The NEXUS Gas Transmission system, backed by Spectra Energy Corp., DTE Energy and Enbridge Inc., is facing increasing opposition in Ohio, and one city has asked FERC to require part of the pipeline be rerouted.

Announced more than two-years ago, NEXUS remains in the early stages of development (see Shale Daily, Sept. 5, 2012). The project applied for pre-filing review with the Federal Energy Regulatory Commission (FERC) in January (see Shale Daily, Jan. 9). It only recently filed some of its draft environmental reports as part of that process to give stakeholders an opportunity to weigh-in on its plans. But NEXUS is gearing up as multiple pipeline projects in the Northeast face strong opposition (see Daily GPI, Jan. 23).

To date, elected officials in 18 Ohio communities have either passed resolutions opposing the pipeline or sent letters in support of changing its proposed path to minimize environmental and residential impacts, according to the Coalition to re-Route Nexus, which was formed to aid landowners (see Shale Daily, Dec. 19, 2014). The coalition assisted Green in Summit County, about 12 miles south of Akron, in completing report detailing an alternate route for more than 90 miles of the pipeline.

The 250-mile NEXUS would connect Utica and Marcellus shale natural gas with markets in Ohio, Michigan and Ontario. It is expected to originate in southeast Ohio and wind through 10 counties to an interconnect in Michigan that would utilize the existing Vector Pipeline system, which would carry the gas to Ontario.

In its FERC request, Green said the proposed NEXUS route was “hastily drawn” and “ill-conceived.” The city also said it “identified numerous environmental factors such as wetlands, abandoned mines, dedicated parks and open space areas” in addition to residential areas and schools that could be threatened. It provided the Commission an alternate route that it said would reduce those impacts as much as possible.

NEXUS spokesman Arthur Diestel said a 600-foot-wide study corridor is still being surveyed that would change over the course of the next year. Ultimately, the pipeline would require a 50-foot permanent easement. Information gathered from the survey activities would be used in a series of draft environmental reports to help inform its formal application, which is expected to be filed late this year.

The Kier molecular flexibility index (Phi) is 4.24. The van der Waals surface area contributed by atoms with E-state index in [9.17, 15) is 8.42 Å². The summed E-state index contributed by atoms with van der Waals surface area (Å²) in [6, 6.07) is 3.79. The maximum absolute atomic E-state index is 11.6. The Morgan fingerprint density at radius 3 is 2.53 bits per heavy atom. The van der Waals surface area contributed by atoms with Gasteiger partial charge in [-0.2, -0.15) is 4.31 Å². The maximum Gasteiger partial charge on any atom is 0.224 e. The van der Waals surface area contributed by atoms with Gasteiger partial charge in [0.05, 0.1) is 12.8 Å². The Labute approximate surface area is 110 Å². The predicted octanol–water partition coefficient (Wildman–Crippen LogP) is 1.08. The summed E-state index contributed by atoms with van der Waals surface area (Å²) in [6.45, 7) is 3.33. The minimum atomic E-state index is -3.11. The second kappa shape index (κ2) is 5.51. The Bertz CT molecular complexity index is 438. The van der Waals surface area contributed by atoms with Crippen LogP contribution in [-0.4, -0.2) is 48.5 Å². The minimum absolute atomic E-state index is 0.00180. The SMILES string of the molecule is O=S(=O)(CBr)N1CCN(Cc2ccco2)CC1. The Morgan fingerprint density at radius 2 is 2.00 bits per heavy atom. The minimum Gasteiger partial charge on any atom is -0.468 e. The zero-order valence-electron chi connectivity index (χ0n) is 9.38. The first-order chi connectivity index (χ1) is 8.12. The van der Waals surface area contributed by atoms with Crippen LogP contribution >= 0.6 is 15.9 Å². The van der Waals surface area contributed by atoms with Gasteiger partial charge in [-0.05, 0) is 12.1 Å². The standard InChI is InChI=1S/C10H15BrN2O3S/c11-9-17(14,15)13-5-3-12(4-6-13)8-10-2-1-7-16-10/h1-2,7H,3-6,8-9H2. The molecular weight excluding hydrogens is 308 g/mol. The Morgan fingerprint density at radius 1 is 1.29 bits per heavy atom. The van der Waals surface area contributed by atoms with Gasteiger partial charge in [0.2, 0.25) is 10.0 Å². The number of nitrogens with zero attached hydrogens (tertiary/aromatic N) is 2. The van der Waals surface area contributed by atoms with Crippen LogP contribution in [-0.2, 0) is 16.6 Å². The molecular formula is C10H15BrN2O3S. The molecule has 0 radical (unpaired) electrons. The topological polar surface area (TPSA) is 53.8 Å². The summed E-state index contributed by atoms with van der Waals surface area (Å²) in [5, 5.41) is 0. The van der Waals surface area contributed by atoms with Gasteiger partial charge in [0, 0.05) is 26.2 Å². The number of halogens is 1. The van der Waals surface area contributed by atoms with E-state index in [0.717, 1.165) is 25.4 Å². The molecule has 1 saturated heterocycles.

“I would like to emphasize that the proposed pipeline route has not yet been determined,” Diestel said. “Study corridors are established along the proposed pipeline route to determine the best possible locations for the pipeline facilities and potential workspace areas. Refinements inside the study corridor and potential routing outside the study corridor are evaluated in order to minimize the impacts to sensitive areas while balancing constructability and impacts to landowners, the environment and cultural areas.”

As part of the pre-filing process, FERC last week asked NEXUS to provide missing information in the initial draft environmental reports, including a request that the project consider and provide information about the city of Green’s reroute plan. Diestel said NEXUS plans to cooperate with the request and added that the draft environmental reports would be revised and filed along with others throughout the year.

The Coalition to re-Route NEXUS said the goal of its request is to keep the pipeline 1,500 feet away from structures of all types and sensitive environmental areas through six northeastern Ohio counties. The group also said it’s working on another reroute proposal with three counties in western Ohio.

NEXUS has previously said that the proposed route would utilize 60% of existing rights-of-way already in place for utilities, which FERC has also requested more information about. Diestel said the latest developments would not change the pipeline’s planned in-service date of late 2017.